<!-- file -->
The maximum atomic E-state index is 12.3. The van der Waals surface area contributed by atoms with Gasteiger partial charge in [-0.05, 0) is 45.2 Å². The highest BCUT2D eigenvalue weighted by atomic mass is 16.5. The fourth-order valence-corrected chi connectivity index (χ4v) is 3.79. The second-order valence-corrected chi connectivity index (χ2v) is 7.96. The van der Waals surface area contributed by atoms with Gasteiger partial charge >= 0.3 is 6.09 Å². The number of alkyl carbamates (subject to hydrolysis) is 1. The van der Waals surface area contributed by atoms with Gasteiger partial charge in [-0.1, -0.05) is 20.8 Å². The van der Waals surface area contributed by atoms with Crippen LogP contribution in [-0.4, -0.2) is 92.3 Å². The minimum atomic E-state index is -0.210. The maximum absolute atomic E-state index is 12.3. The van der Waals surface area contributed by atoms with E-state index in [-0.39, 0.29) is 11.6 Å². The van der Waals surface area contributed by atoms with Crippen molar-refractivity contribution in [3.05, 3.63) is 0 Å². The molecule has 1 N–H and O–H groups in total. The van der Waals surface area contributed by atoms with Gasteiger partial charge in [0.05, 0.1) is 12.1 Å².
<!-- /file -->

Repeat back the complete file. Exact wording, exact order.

The maximum atomic E-state index is 12.3. The van der Waals surface area contributed by atoms with Gasteiger partial charge in [-0.05, 0) is 45.2 Å². The highest BCUT2D eigenvalue weighted by atomic mass is 16.5. The fourth-order valence-corrected chi connectivity index (χ4v) is 3.79. The second-order valence-corrected chi connectivity index (χ2v) is 7.96. The van der Waals surface area contributed by atoms with Gasteiger partial charge >= 0.3 is 6.09 Å². The number of alkyl carbamates (subject to hydrolysis) is 1. The van der Waals surface area contributed by atoms with Gasteiger partial charge in [-0.1, -0.05) is 20.8 Å². The van der Waals surface area contributed by atoms with Crippen LogP contribution in [-0.4, -0.2) is 92.3 Å². The minimum atomic E-state index is -0.210. The maximum absolute atomic E-state index is 12.3. The van der Waals surface area contributed by atoms with E-state index in [-0.39, 0.29) is 11.6 Å². The van der Waals surface area contributed by atoms with Crippen molar-refractivity contribution in [3.05, 3.63) is 0 Å². The molecule has 1 N–H and O–H groups in total. The van der Waals surface area contributed by atoms with Gasteiger partial charge in [0.05, 0.1) is 12.1 Å².